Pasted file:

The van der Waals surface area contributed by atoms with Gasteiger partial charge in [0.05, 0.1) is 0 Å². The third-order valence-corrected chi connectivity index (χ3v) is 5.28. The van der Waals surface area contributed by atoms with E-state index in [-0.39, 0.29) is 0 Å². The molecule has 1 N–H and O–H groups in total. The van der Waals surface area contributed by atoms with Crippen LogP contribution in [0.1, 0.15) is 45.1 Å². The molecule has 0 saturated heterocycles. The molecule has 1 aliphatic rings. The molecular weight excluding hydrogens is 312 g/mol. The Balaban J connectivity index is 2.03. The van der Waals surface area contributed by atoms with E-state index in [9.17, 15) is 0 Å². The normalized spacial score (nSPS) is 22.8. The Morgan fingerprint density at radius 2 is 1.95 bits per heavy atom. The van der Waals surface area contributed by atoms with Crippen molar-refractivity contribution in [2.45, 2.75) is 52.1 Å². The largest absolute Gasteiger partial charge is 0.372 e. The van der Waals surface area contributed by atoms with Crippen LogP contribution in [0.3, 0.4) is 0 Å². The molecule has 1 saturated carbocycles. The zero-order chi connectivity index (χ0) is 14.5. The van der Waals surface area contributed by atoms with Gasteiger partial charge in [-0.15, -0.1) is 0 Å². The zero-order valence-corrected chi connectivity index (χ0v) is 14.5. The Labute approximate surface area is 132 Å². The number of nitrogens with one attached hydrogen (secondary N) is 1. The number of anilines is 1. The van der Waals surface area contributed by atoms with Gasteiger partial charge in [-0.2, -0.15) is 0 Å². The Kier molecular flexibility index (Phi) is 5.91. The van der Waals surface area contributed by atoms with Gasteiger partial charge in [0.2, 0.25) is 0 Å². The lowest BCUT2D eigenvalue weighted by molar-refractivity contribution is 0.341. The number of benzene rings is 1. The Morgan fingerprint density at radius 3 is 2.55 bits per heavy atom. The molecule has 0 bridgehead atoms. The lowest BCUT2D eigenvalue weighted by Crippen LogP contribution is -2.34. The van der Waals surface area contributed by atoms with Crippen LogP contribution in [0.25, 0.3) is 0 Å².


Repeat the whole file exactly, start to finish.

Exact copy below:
The van der Waals surface area contributed by atoms with Gasteiger partial charge in [0.05, 0.1) is 0 Å². The third-order valence-corrected chi connectivity index (χ3v) is 5.28. The van der Waals surface area contributed by atoms with E-state index in [-0.39, 0.29) is 0 Å². The molecule has 1 N–H and O–H groups in total. The van der Waals surface area contributed by atoms with Crippen LogP contribution in [0.1, 0.15) is 45.1 Å². The molecule has 0 saturated heterocycles. The molecule has 1 aliphatic rings. The molecular weight excluding hydrogens is 312 g/mol. The Balaban J connectivity index is 2.03. The van der Waals surface area contributed by atoms with E-state index in [9.17, 15) is 0 Å². The normalized spacial score (nSPS) is 22.8. The Morgan fingerprint density at radius 2 is 1.95 bits per heavy atom. The van der Waals surface area contributed by atoms with Crippen molar-refractivity contribution in [2.45, 2.75) is 52.1 Å². The largest absolute Gasteiger partial charge is 0.372 e. The van der Waals surface area contributed by atoms with Crippen LogP contribution in [0.3, 0.4) is 0 Å². The molecule has 1 saturated carbocycles. The zero-order chi connectivity index (χ0) is 14.5. The van der Waals surface area contributed by atoms with Gasteiger partial charge in [-0.15, -0.1) is 0 Å². The zero-order valence-corrected chi connectivity index (χ0v) is 14.5. The Labute approximate surface area is 132 Å². The number of nitrogens with one attached hydrogen (secondary N) is 1. The number of anilines is 1. The van der Waals surface area contributed by atoms with Gasteiger partial charge in [-0.2, -0.15) is 0 Å². The Kier molecular flexibility index (Phi) is 5.91. The van der Waals surface area contributed by atoms with Gasteiger partial charge in [0.2, 0.25) is 0 Å². The lowest BCUT2D eigenvalue weighted by molar-refractivity contribution is 0.341. The number of benzene rings is 1. The Morgan fingerprint density at radius 3 is 2.55 bits per heavy atom. The molecule has 0 bridgehead atoms. The lowest BCUT2D eigenvalue weighted by Crippen LogP contribution is -2.34. The van der Waals surface area contributed by atoms with Crippen LogP contribution in [0.25, 0.3) is 0 Å².